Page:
The Artemis Program - NASA is working hard on getting humans back to the surface of the Moon. If all goes well, this could happen in 2024!
on September 13, 2020
How do you get back from orbit? Do you pump the brakes and fall right out of space? We do a summary of how you deorbit, go over the hardware that allows the Crew Dragon capsule to reenter and safely splashdown.
on August 2, 2020
We do an overview of NASA's Perseverance Rover (formerly Mars 2020), the rocket that will take it there, the timeline, and the landing sequence. All the while, drawing comparison to its older sibling, Curiosity, to see what’s changed and what has stayed the same.
on July 25, 2020
Imagine a simple conversion error caused a multi-million dollar mission to go puff! A video released by Everyday Astronaut this week looks at how NASA lost the Mars Climate Orbiter in 1999. We explore how NASA’s team of contractors made a math boo-boo that cost them the mission just as it approached Mars.
on May 14, 2020
Some might find it ironic that an organization like NASA, who studies our atmosphere, is ok with rockets polluting it so much. Or isn’t it weird that Elon Musk, the same person who is pushing sustainable energy with Tesla also has a rocket company that runs on fossil fuels? So today we are going to do a deep dive into this. We are going to see just how much of what rockets emit, go over how much different fuels and engine types pollute, then we will compare their emissions against other forms of transportation and other global polluters.
on March 20, 2020
There’s a new trend going around in the commercial space industry when it comes to launch abort systems. All three commercial companies who are putting abort systems on their crewed vehicles have ditched the classic launch abort tower we’ve seen dominate abort systems in the past.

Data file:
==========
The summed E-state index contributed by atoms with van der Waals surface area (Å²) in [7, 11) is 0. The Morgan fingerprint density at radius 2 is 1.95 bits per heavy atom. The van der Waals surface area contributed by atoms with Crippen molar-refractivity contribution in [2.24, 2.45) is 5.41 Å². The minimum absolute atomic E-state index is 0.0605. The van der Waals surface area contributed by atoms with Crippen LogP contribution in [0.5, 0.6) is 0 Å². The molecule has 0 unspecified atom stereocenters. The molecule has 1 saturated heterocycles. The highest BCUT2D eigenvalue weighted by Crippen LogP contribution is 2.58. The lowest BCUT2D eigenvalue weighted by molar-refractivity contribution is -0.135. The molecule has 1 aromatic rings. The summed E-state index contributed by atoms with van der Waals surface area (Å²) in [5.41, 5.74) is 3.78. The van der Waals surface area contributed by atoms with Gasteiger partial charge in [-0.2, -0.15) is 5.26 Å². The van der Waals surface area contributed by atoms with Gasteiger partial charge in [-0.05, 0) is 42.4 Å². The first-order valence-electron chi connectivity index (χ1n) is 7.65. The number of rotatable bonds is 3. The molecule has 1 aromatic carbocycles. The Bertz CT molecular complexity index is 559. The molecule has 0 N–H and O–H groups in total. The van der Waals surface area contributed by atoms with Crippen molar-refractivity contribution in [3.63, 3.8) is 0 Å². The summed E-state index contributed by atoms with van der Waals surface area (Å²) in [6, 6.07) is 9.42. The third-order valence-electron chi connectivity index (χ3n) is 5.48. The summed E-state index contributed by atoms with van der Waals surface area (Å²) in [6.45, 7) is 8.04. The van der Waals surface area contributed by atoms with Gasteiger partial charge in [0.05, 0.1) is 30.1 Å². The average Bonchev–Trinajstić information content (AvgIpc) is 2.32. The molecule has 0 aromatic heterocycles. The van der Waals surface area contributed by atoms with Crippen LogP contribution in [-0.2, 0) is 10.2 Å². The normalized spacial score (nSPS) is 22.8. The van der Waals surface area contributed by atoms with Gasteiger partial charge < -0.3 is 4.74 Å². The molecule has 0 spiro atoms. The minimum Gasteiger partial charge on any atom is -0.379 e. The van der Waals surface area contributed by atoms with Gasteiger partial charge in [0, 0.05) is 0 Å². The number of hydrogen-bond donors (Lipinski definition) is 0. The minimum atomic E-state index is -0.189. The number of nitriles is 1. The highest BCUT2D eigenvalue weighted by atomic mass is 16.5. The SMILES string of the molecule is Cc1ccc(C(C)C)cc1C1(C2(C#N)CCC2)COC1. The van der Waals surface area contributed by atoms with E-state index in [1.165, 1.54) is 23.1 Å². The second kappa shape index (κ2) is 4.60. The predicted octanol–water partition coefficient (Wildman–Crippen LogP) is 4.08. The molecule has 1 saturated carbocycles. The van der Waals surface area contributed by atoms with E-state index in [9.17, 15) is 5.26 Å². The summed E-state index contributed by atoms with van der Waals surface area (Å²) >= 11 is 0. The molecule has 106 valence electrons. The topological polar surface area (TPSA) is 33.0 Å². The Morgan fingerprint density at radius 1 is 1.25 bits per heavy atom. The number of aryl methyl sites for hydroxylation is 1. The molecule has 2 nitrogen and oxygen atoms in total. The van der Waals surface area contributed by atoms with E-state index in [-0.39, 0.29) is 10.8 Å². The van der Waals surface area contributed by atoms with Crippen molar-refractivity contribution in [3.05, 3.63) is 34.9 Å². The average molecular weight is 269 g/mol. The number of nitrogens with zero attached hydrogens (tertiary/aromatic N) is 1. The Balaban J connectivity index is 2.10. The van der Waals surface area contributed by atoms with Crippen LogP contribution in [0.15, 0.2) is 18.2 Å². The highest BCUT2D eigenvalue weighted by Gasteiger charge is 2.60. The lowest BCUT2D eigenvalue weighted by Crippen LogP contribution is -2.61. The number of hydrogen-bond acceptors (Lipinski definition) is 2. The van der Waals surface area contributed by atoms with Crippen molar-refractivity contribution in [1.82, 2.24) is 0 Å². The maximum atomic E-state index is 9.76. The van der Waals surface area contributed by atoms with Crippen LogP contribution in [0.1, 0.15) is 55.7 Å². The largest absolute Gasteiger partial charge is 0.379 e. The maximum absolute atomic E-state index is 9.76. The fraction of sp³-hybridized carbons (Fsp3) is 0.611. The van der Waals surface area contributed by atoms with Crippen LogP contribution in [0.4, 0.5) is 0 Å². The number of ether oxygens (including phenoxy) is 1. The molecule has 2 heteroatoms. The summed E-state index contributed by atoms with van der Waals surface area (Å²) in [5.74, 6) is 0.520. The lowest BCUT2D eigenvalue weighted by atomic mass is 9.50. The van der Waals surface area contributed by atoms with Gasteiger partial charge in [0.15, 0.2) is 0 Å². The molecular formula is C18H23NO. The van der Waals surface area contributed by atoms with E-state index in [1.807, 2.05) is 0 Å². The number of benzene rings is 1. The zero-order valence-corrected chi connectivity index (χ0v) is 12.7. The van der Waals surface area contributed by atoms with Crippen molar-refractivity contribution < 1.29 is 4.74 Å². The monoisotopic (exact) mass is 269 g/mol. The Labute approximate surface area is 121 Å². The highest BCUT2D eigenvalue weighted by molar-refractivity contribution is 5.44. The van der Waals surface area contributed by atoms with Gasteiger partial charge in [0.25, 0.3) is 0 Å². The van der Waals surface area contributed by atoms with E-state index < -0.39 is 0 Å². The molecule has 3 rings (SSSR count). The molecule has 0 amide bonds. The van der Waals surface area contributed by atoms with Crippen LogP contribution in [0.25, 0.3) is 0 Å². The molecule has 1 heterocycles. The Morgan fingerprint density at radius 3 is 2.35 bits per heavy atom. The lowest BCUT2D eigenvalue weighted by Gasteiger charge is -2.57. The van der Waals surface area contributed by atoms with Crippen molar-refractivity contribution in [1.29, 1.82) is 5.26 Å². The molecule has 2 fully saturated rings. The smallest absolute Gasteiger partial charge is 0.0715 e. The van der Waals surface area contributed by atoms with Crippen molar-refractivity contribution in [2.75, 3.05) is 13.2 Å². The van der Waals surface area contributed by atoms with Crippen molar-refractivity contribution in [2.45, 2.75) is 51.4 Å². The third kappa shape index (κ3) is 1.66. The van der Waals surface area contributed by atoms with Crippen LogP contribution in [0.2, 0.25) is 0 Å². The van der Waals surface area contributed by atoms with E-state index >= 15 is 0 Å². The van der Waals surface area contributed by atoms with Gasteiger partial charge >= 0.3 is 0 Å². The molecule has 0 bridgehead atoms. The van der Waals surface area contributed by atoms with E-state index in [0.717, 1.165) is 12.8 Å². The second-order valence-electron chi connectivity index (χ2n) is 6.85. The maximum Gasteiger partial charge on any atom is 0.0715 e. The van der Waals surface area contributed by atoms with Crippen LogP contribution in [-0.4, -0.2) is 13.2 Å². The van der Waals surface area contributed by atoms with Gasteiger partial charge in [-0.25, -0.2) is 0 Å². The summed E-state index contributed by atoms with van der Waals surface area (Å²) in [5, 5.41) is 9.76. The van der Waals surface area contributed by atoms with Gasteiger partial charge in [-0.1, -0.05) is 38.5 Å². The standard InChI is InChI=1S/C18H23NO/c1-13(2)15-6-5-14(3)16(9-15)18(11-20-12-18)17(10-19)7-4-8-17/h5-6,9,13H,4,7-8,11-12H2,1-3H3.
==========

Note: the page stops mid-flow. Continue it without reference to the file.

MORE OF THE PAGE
on April 25, 2019
How SpaceX and Boeing will get Astronauts to the ISS. A comparison of the Crew Dragon, Starliner, Soyuz and Space Shuttle.
Today we’re going to take a deep dive on the two new spaceships that will be responsible for taking humans to and from the International Space Station from the United States. We’ll compare the Boeing Starliner riding an Atlas V rocket to SpaceX’s Crew Dragon on their Falcon 9 Rocket. And to see how we’ve progressed in the world of human spaceflight, we’ll also compare all these systems along side Russia’s Soyuz capsule and the United State’s retired Space Shuttle in a side by side comparison. We’ll look at the designs, the rockets they’ll ride, dimensions, cost, safety considerations, and any other unique features that each vehicle offers. Considering I’ve been up close and personal with SpaceX’s Crew Dragon Capsule, and Boeing’s Starliner, I’ve got some good insight on some of these vehicles, so let’s get started!
on February 22, 2019